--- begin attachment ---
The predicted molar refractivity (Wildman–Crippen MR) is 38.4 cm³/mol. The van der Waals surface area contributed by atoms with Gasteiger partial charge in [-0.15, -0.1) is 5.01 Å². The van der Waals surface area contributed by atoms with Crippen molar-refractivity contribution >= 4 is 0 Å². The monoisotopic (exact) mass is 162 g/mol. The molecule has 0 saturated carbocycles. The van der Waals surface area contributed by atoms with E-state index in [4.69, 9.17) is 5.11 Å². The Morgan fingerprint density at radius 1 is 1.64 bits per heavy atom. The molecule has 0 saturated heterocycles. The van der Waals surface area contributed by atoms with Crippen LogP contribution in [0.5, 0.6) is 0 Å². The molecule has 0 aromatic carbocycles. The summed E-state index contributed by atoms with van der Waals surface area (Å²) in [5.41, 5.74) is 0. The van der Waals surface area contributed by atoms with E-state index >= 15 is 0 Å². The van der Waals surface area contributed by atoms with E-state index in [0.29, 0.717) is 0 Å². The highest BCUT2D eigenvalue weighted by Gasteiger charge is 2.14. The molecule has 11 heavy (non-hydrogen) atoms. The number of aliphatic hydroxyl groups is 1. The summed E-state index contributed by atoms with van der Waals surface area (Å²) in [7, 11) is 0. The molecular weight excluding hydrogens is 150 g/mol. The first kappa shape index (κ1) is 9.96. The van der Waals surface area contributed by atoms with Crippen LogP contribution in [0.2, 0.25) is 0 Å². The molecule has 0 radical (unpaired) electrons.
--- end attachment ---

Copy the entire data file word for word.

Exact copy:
The predicted molar refractivity (Wildman–Crippen MR) is 38.4 cm³/mol. The van der Waals surface area contributed by atoms with Gasteiger partial charge in [-0.15, -0.1) is 5.01 Å². The van der Waals surface area contributed by atoms with Crippen molar-refractivity contribution >= 4 is 0 Å². The monoisotopic (exact) mass is 162 g/mol. The molecule has 0 saturated carbocycles. The van der Waals surface area contributed by atoms with E-state index in [4.69, 9.17) is 5.11 Å². The Morgan fingerprint density at radius 1 is 1.64 bits per heavy atom. The molecule has 0 saturated heterocycles. The van der Waals surface area contributed by atoms with Crippen LogP contribution in [0.5, 0.6) is 0 Å². The molecule has 0 aromatic carbocycles. The summed E-state index contributed by atoms with van der Waals surface area (Å²) in [5.41, 5.74) is 0. The van der Waals surface area contributed by atoms with E-state index >= 15 is 0 Å². The van der Waals surface area contributed by atoms with E-state index in [0.29, 0.717) is 0 Å². The highest BCUT2D eigenvalue weighted by Gasteiger charge is 2.14. The molecule has 11 heavy (non-hydrogen) atoms. The number of aliphatic hydroxyl groups is 1. The summed E-state index contributed by atoms with van der Waals surface area (Å²) in [7, 11) is 0. The molecular weight excluding hydrogens is 150 g/mol. The first kappa shape index (κ1) is 9.96. The van der Waals surface area contributed by atoms with Crippen LogP contribution in [0.2, 0.25) is 0 Å². The molecule has 0 radical (unpaired) electrons.